Existing Techniques

(1) Multi-effect Distillation (MED):

MED is one of the earliest types of distillation used for seawater desalination. There are different stages the water goes through. In each stage, water is heated by steam in tubes. Some of the water evaporates and that steam is then used in the tubes of the next stage, heating and evaporating water, effectively recycling energy usage. However, the salt in the water seriously affects the efficiency of heat exchange. This method has been gradually replaced with the Multi-stage technique.

(2) Multi-stage Flash (MSF):

MSF sends water into an evaporation chamber with low-pressure and boiled in an instance to make it evaporate. The water vapor created is then used to obtain clean water. The remaining seawater is then placed again into another evaporation chamber and placed under low-pressure. There does not need to be a large amount of energy used in this method and the water quality is acceptable. This method originated in the Middle East and has spread all over the world.

(3) Vapor Compression (VC):

Seawater is evaporated into water vapor and then compressed. Due to the increase in pressure, the temperature of the water vapor is increased and is used as the heat source. Energy consumption using VC is much lower than the two aforementioned techniques. However, the compressor is not heat-resistant, meaning that development is limited.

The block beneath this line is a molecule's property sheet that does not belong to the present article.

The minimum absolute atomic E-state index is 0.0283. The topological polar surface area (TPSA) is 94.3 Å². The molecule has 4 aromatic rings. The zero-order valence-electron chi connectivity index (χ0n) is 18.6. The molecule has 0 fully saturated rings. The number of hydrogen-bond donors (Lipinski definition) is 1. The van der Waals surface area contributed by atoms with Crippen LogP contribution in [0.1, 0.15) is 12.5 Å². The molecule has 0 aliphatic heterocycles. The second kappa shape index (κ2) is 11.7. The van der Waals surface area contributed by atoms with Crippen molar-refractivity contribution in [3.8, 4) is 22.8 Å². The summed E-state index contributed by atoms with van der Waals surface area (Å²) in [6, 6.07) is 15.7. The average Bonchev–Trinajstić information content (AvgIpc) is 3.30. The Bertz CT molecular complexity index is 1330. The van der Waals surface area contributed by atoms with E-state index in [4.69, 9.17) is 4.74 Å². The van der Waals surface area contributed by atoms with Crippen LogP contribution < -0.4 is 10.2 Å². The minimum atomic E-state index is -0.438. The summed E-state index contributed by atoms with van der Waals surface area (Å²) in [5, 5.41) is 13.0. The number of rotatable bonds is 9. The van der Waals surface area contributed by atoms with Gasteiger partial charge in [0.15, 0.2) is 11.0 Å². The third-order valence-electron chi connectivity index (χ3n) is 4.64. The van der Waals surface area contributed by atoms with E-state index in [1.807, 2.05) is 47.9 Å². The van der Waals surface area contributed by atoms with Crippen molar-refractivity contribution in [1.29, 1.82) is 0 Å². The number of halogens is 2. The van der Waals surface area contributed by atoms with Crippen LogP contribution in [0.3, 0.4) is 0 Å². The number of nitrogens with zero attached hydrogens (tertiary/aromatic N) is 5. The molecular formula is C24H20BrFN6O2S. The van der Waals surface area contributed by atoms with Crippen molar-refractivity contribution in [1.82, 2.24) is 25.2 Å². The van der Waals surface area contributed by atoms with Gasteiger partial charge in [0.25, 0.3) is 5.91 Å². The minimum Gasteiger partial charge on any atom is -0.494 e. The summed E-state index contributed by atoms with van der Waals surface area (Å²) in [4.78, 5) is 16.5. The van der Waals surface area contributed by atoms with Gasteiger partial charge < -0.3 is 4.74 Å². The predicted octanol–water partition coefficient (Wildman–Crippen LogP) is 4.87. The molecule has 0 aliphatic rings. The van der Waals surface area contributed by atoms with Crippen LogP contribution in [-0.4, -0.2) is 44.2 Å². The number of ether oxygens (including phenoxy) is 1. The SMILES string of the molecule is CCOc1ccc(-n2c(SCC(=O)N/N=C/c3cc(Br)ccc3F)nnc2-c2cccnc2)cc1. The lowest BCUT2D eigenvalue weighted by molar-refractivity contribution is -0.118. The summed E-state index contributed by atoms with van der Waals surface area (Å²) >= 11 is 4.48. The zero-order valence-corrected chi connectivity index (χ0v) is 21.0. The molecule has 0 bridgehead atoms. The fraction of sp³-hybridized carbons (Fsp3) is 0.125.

(4) Reverse Osmosis (RO):

Seawater must be treated before using this method in order to remove unwanted particles and microorganisms. The seawater is then pressurized at 900psi and put through a semipermeable membrane to filter out any salt. The water quality depends on the amount of pressure, the concentration of salt in the water, and the membrane itself. Using a second or third membrane can improve water quality. Unfortunately, RO is not perfect as the semipermeable membrane can become blocked by microorganisms, regardless of ultraviolet sterilization.

(5) Electrodialysis:

Electrodialysis consumes a significant amount of energy when treating highly concentrated seawater. It is mainly used for brine desalination.


Many seawater desalination plants are built with power plants to reduce costs. This means that desalination plants waste large amounts of heat and vapour due to the power plant. The Total Dissolved Solids (TDS), which measures the combined content of organic and inorganic substances in liquid, in the water processed by these plants is between 50-250ppm. The TDS for water put through membranes is between 250-500ppm.

The World Health Organization (WHO) has stated that drinking water should have a TDS of less than 50ppm. However, most countries go against the WHO’s recommendations and have set the TDS to 250ppm or less due to the fact that it is too expensive to produce water of higher quality. All plants will also treat desalinated water. For example, they may mix the desalinated water with fresh water or they may add chemicals to it to meet water quality standards. The treated water can be used as drinking water for humans, or it can be used for irrigation and industrial purposes. It is then pumped through pipelines and travels a few kilometers away from the plants.

Aside from producing pure water, desalination plants also produce brine, which is highly concentrated salt water. If the concentration is not too high, it will be dumped back into the sea, damaging the sea around the plant. Brine is not waste and can be refined to make products.